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A Long-Term Approach to Customer Relationships
How to create a charter for customer care.
Posted Apr 21, 2003
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Success in business comes down to the quality of the vision, philosophy, values, and delivery mechanisms mandated by management throughout the company. The importance that your organization places on the concepts of customer centricity, responsible selling, customer support, product quality, and innovation will set in stone the character of the organization. The decisions and support that senior management mandates and follows through on will decree the health, profitability and longevity of the company. Make an investment in the future by having a customer relationship charter that if followed will insure the organizations chances for a future. Why? Business survival. It will align the organizations within the company to increase customer retention through earning customer loyalty. Customer loyalty is gained through delivery of products and services in a manner that enables the business application to work for the customer's business. The Core Values Understanding the customer's needs and be willing as a company to accommodate them. Provide product innovation. Provide customer service. The Rewards Competitive advantages: Increased buyer loyalty means they don't shop the competition for products and services that they thought they were getting from your company. Quality delivery makes it unnecessary. Improving retention just 5 percent could double profits in 10 years, according to Bain & Co. Increased revenue: Through increased sales, referrals, and confidence provide growth. Customer satisfaction: Satisfied customers breed other customers. You know the old saying that goes something like "Satisfy one customer and they'll tell two" and "Fail to satisfy one customer and they'll tell ten." Perform correctly and they will enjoy being a reference for your next sale. Industry sources say "very satisfied" customers are six times more likely to buy than merely "satisfied" customers; it's 10 times more expensive to acquire a new customer than to keep a current customer; and, you'll never get 100 percent satisfaction, and you couldn't afford it anyway.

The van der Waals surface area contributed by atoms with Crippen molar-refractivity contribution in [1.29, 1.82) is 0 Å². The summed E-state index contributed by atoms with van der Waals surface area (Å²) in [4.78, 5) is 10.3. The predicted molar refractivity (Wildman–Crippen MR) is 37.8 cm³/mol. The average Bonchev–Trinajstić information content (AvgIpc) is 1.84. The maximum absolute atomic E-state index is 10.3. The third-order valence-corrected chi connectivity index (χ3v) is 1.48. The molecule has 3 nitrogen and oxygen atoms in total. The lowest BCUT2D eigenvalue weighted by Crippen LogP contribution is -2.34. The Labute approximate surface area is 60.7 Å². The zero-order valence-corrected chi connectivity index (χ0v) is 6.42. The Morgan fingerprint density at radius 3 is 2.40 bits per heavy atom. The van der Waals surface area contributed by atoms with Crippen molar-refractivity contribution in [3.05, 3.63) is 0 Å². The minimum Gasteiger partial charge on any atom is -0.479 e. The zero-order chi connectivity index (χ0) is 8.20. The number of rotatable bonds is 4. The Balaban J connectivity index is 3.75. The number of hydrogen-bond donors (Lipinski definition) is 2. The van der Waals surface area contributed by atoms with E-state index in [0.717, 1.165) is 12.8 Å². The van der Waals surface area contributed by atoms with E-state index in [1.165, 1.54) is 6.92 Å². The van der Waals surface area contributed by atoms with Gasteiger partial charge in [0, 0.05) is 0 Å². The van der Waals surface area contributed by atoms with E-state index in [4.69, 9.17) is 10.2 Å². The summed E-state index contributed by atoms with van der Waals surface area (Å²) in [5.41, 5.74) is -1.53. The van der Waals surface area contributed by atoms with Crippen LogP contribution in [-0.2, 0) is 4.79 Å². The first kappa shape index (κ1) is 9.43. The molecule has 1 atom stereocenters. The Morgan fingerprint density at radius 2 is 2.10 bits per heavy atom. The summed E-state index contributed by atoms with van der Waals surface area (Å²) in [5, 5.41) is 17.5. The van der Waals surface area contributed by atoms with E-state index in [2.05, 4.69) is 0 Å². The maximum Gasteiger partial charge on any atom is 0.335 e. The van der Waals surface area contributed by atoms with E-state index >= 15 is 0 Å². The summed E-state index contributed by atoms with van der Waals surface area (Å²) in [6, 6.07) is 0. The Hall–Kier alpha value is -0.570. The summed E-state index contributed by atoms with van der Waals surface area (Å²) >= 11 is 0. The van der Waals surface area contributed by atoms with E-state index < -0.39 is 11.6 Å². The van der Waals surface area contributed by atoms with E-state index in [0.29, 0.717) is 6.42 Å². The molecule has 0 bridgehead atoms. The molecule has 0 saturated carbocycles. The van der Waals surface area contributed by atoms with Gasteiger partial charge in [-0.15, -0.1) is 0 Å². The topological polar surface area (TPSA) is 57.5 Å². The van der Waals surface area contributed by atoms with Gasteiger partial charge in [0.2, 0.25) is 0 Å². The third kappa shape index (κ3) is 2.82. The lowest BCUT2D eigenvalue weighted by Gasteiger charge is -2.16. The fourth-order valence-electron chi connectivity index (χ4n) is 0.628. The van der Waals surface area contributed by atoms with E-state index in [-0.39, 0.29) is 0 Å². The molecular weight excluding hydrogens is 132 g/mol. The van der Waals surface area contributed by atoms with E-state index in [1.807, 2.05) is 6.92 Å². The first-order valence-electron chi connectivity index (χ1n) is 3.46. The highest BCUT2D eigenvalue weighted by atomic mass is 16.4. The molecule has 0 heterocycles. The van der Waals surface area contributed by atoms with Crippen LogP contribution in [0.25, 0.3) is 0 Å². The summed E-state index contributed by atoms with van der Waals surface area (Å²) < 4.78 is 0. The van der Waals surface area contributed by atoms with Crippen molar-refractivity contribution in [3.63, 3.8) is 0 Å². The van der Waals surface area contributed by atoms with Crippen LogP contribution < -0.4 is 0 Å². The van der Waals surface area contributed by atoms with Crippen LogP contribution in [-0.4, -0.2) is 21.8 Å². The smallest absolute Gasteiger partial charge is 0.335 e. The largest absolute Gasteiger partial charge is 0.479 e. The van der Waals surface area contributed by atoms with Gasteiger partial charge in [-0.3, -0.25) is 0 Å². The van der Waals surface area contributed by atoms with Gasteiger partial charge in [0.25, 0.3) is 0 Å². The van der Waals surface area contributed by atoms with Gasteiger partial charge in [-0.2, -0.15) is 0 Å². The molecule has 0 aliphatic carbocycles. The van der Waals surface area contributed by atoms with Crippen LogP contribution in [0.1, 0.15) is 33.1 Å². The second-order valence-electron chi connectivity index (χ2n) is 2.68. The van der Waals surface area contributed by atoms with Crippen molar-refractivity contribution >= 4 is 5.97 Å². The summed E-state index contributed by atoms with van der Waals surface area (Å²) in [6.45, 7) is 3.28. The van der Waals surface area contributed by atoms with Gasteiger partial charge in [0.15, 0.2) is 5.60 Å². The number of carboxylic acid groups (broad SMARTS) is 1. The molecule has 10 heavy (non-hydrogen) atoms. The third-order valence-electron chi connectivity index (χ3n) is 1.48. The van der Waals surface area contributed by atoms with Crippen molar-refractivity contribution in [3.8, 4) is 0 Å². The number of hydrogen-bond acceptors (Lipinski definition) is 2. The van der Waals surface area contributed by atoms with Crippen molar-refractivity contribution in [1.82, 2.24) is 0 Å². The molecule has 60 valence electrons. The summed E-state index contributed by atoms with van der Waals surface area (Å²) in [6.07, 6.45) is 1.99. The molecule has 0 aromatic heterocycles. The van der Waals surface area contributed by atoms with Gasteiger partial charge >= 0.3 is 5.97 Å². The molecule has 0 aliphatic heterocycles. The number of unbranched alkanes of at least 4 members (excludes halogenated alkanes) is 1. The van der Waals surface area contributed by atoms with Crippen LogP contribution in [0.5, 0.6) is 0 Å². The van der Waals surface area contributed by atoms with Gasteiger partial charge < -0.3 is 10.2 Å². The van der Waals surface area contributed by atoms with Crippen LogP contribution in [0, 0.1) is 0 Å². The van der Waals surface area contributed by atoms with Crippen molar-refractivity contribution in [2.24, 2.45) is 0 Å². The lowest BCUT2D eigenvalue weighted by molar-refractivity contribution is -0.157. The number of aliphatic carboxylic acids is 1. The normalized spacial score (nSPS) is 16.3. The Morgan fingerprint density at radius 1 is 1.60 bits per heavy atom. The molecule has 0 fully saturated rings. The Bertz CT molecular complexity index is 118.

You'll never get 100 percent satisfaction, and you couldn't afford it anyway. Company Goals Creating an understanding that the focus on customer needs is the goal. It is the key to attraction, retention, and maintaining a business leadership position in any industry. A company's business survival is based on the strength of three key elements and the importance that each and every employee places on them: customers; employees; shareholders. So the charter becomes, create a plan that provides for the following:
  • Feedback from the customers Surveys
  • Cross discipline issues Business culture
  • Value discipline Invest in thinking about customers Change perceptions, attitudes, products, and service.
  • Business process and IT alignment Systems that keep customers informed on service issues. Trouble ticket notification
  • User groups Customer input
  • Create a customer care unit A way around roadblocks
  • Create realistic action plans Communicate with your customers These and other organization specific pieces will create an internal bond and one that spills out into customer land. Get senior management buy-in. It's an imperative that you will not succeed without. In the end, if the senior management wants growth, less employee churn, a sale that sticks and invoices that get paid and oh yes, references, then backing is mandatory. It can be done; the most successful companies do it for their very survival. About the Author David Weiss is president of Customers Care Management Inc. a customer care consulting organization with focused direct hands-on experience in providing consulting guidance to sales and service companies in all major industry segments. He is a founding member of the CRM-A Philadelphia area chapter and The AFSMI Delaware Valley chapter and serves as membership chair in each organization.
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